way to grind ear corn

Discussion in 'Homesteading Questions' started by Menglish, Nov 5, 2010.

  1. Menglish

    Menglish Well-Known Member

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    My sister has a Jersey that she's milking. The family (us included) get free milk from her. We help with haying, fencing etc. She is short on money and my dad and I found a field with a lot of ear corn in it that she can have just for picking it up. Is there a cheap/alternative way to grinding it up? Looking for options.

    Mike
     
  2. mesa123

    mesa123 Well-Known Member

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    Check with some local farmers or even a local feed mill. My farmer neighbor has a grinder and he grinds my corn for me at no charge.

    She could also feed the whole corn on the cob. Takes up a lot more storage space, but its free.
     

  3. Bearfootfarm

    Bearfootfarm Hello, hello....is there anybody in there.....? Supporter

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    You don't have to grind it to feed to a cow.

    http://www.aragriculture.org/livestock/beef/nutrition/frequent_questions/corn_whole_chopped.htm

     
  4. unioncreek

    unioncreek Well-Known Member Supporter

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    We never ground our whole corn. Large feedlots don't either and the reason is, it's not economical to do so. It costs more to grind it than you receive back in feed value.

    Bob
     
  5. Menglish

    Menglish Well-Known Member

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    Would the fact that this is for a Jersey cow in milk change that?
     
  6. PD-Riverman

    PD-Riverman Well-Known Member

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    I bought one of the Old coffee grinders at a auction, added a pulley and a motor. Made a big funnel out of a big light fixture like you see at the older ball fields-----hung the funnel over the grinder, pour a 5 gallon bucket of shelled corn in the funnel, added a timer for convenience, start the timer, go do something and when I come back later I got a 5 gallon bucket of cracked corn or ground feed and anywhere in between(according to how I got the grinder set) and the grinder is off. I have the timer set to where it cuts off shortly after it grinds a 5 gallon bucket full. Been working good for 4 years.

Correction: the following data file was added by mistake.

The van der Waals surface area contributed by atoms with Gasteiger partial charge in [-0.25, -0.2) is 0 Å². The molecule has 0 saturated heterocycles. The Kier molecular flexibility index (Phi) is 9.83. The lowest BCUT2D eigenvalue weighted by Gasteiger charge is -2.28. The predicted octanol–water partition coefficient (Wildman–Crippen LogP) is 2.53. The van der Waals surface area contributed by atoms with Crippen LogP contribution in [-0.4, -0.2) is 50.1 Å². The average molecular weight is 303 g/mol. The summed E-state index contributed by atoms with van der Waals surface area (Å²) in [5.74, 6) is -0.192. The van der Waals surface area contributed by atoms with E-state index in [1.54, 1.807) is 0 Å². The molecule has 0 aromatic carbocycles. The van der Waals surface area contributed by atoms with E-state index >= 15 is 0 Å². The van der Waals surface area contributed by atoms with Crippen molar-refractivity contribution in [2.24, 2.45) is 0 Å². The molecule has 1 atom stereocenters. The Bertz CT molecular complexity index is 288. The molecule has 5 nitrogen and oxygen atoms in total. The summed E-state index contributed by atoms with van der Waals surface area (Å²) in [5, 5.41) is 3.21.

If you want to grind cob and all a Chipper/shreader for limbs and leaves will do a Great job.




     
    Last edited: Nov 5, 2010
  7. FarmboyBill

    FarmboyBill Well-Known Member Supporter

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    Morrison & Morrison 1938 says PREPERATION OF FEED The various grains should commonly be ground or crushed for dairy cows and heifers, since a considerable percentage otherwise escapes chewing and disgestion P 275. If, you feed the corn whole, Try to either keep 3 pigs or your chickens around the cow so that they can find and finish lost corn.

    If your going to pick up corn, get a tree limb shredder, a light one, and run stalks through it and see if she will eat them also. Might lower her hay bill. Get the 3 blocks of salt to make sure u got whatevers needed for the cow. I bought the big blocks of salt, mineral, and sulfer blocks and brought them home and stacked them on top of each other so that my 3 goats could get what they wanted. One time expense.
     
  8. springvalley

    springvalley Family Jersey Dairy Supporter

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    Yep the easiest way to grind your whole ear corn is with a chipper, if it will chop limbs it will chop corn. Just put a tarp under your chipper so you don`t get corn all over. It is best fed when ground, I feed my cows ground cob meal, but I also have a grinder mixer for doing the job. You can feed whole ear corn , but your cows will do better if it`s ground. > Thanks Marc
     
  9. myheaven

    myheaven Well-Known Member Supporter

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    our co-op charges $8 to grind up stuff. No matter the size load. Bring in a few tons and have it ground. Thats if you have a co-op and can salvage that much corn.
     
  10. Menglish

    Menglish Well-Known Member

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    Thanks gang. I'll check into the feed mills and see what they charge...also will look for a chipper shredder.

    Mike
     
  11. clovis

    clovis Well-Known Member

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    Whatever you do, go get that corn, especially since it is free!!!!!
     
  12. Menglish

    Menglish Well-Known Member

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    OH yeah that's a no brainer!
     
  13. Terri

    Terri Singletree & Weight Loss & Permaculture Moderator Staff Member Supporter